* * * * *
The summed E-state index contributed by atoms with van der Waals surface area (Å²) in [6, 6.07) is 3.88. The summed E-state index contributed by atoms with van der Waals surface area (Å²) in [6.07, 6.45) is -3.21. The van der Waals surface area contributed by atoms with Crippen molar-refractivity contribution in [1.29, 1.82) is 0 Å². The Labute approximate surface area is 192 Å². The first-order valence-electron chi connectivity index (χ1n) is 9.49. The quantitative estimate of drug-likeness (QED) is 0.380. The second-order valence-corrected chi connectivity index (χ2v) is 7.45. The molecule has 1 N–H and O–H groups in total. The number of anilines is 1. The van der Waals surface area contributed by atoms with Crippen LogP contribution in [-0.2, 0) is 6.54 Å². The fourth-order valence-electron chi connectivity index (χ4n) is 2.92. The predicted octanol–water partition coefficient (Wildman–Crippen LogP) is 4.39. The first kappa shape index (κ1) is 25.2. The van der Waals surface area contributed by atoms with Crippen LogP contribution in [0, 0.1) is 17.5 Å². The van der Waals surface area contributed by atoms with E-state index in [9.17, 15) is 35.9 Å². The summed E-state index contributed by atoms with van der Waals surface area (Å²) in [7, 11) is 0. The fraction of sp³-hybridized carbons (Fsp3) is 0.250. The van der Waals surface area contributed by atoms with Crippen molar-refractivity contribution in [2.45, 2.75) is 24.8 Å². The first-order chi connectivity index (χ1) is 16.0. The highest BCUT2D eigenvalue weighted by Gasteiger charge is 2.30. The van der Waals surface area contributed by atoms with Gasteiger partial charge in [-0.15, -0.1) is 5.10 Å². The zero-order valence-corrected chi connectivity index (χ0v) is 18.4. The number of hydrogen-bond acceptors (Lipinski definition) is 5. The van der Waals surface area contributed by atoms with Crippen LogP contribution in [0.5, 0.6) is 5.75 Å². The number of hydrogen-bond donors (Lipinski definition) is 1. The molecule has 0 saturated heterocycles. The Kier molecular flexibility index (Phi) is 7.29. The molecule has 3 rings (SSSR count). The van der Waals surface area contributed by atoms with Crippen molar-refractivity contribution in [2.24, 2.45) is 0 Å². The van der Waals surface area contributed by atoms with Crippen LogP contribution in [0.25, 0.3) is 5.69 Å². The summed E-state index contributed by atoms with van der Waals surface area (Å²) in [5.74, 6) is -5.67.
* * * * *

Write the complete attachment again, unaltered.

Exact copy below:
The summed E-state index contributed by atoms with van der Waals surface area (Å²) in [6, 6.07) is 3.88. The summed E-state index contributed by atoms with van der Waals surface area (Å²) in [6.07, 6.45) is -3.21. The van der Waals surface area contributed by atoms with Crippen molar-refractivity contribution in [1.29, 1.82) is 0 Å². The Labute approximate surface area is 192 Å². The first-order valence-electron chi connectivity index (χ1n) is 9.49. The quantitative estimate of drug-likeness (QED) is 0.380. The second-order valence-corrected chi connectivity index (χ2v) is 7.45. The molecule has 1 N–H and O–H groups in total. The number of anilines is 1. The van der Waals surface area contributed by atoms with Crippen LogP contribution in [-0.2, 0) is 6.54 Å². The fourth-order valence-electron chi connectivity index (χ4n) is 2.92. The predicted octanol–water partition coefficient (Wildman–Crippen LogP) is 4.39. The first kappa shape index (κ1) is 25.2. The van der Waals surface area contributed by atoms with Crippen LogP contribution in [0, 0.1) is 17.5 Å². The van der Waals surface area contributed by atoms with E-state index in [9.17, 15) is 35.9 Å². The summed E-state index contributed by atoms with van der Waals surface area (Å²) in [7, 11) is 0. The fraction of sp³-hybridized carbons (Fsp3) is 0.250. The van der Waals surface area contributed by atoms with Crippen molar-refractivity contribution in [2.45, 2.75) is 24.8 Å². The first-order chi connectivity index (χ1) is 16.0. The highest BCUT2D eigenvalue weighted by Gasteiger charge is 2.30. The van der Waals surface area contributed by atoms with Gasteiger partial charge in [-0.15, -0.1) is 5.10 Å². The zero-order valence-corrected chi connectivity index (χ0v) is 18.4. The number of hydrogen-bond acceptors (Lipinski definition) is 5. The van der Waals surface area contributed by atoms with Crippen LogP contribution in [0.5, 0.6) is 5.75 Å². The number of hydrogen-bond donors (Lipinski definition) is 1. The molecule has 0 saturated heterocycles. The Kier molecular flexibility index (Phi) is 7.29. The molecule has 3 rings (SSSR count). The van der Waals surface area contributed by atoms with Crippen molar-refractivity contribution in [2.24, 2.45) is 0 Å². The van der Waals surface area contributed by atoms with Crippen LogP contribution in [0.25, 0.3) is 5.69 Å². The summed E-state index contributed by atoms with van der Waals surface area (Å²) in [5.74, 6) is -5.67.